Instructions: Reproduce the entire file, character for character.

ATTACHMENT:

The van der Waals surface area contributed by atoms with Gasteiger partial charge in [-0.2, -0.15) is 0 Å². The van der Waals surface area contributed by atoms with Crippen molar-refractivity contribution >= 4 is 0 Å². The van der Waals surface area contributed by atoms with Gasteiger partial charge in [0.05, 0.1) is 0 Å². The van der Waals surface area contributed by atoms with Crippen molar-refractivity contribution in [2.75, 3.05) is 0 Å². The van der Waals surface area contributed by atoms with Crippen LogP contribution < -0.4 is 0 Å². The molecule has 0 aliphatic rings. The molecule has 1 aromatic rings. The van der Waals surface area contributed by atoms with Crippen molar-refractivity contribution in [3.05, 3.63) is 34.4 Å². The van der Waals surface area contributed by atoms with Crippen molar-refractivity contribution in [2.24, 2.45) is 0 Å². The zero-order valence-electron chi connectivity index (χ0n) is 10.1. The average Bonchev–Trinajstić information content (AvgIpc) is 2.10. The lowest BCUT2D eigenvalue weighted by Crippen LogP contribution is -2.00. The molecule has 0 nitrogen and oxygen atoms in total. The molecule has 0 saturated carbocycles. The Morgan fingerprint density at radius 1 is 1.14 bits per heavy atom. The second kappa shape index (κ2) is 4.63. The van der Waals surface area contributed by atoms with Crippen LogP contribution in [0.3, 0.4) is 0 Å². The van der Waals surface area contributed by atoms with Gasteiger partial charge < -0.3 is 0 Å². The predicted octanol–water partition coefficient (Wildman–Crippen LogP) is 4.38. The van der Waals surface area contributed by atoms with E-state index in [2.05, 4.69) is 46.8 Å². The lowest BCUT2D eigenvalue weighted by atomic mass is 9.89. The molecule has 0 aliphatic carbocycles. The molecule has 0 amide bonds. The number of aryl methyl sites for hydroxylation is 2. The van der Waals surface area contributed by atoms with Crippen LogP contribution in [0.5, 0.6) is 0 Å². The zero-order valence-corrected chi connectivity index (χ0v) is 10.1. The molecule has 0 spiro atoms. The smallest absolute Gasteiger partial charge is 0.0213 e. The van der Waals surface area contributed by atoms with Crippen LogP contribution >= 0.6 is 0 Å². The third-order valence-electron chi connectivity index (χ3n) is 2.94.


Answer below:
The van der Waals surface area contributed by atoms with Gasteiger partial charge in [-0.2, -0.15) is 0 Å². The van der Waals surface area contributed by atoms with Crippen molar-refractivity contribution >= 4 is 0 Å². The van der Waals surface area contributed by atoms with Gasteiger partial charge in [0.05, 0.1) is 0 Å². The van der Waals surface area contributed by atoms with Crippen molar-refractivity contribution in [2.75, 3.05) is 0 Å². The van der Waals surface area contributed by atoms with Crippen LogP contribution < -0.4 is 0 Å². The molecule has 0 aliphatic rings. The molecule has 1 aromatic rings. The van der Waals surface area contributed by atoms with Crippen molar-refractivity contribution in [3.05, 3.63) is 34.4 Å². The van der Waals surface area contributed by atoms with Crippen molar-refractivity contribution in [2.24, 2.45) is 0 Å². The zero-order valence-electron chi connectivity index (χ0n) is 10.1. The average Bonchev–Trinajstić information content (AvgIpc) is 2.10. The lowest BCUT2D eigenvalue weighted by Crippen LogP contribution is -2.00. The molecule has 0 nitrogen and oxygen atoms in total. The molecule has 0 saturated carbocycles. The Morgan fingerprint density at radius 1 is 1.14 bits per heavy atom. The second kappa shape index (κ2) is 4.63. The van der Waals surface area contributed by atoms with Crippen LogP contribution in [0.3, 0.4) is 0 Å². The van der Waals surface area contributed by atoms with Gasteiger partial charge < -0.3 is 0 Å². The predicted octanol–water partition coefficient (Wildman–Crippen LogP) is 4.38. The van der Waals surface area contributed by atoms with E-state index in [2.05, 4.69) is 46.8 Å². The lowest BCUT2D eigenvalue weighted by atomic mass is 9.89. The molecule has 0 aliphatic carbocycles. The molecule has 0 amide bonds. The number of aryl methyl sites for hydroxylation is 2. The van der Waals surface area contributed by atoms with Crippen LogP contribution in [0.5, 0.6) is 0 Å². The zero-order valence-corrected chi connectivity index (χ0v) is 10.1. The molecule has 0 spiro atoms. The smallest absolute Gasteiger partial charge is 0.0213 e. The van der Waals surface area contributed by atoms with Crippen LogP contribution >= 0.6 is 0 Å². The third-order valence-electron chi connectivity index (χ3n) is 2.94.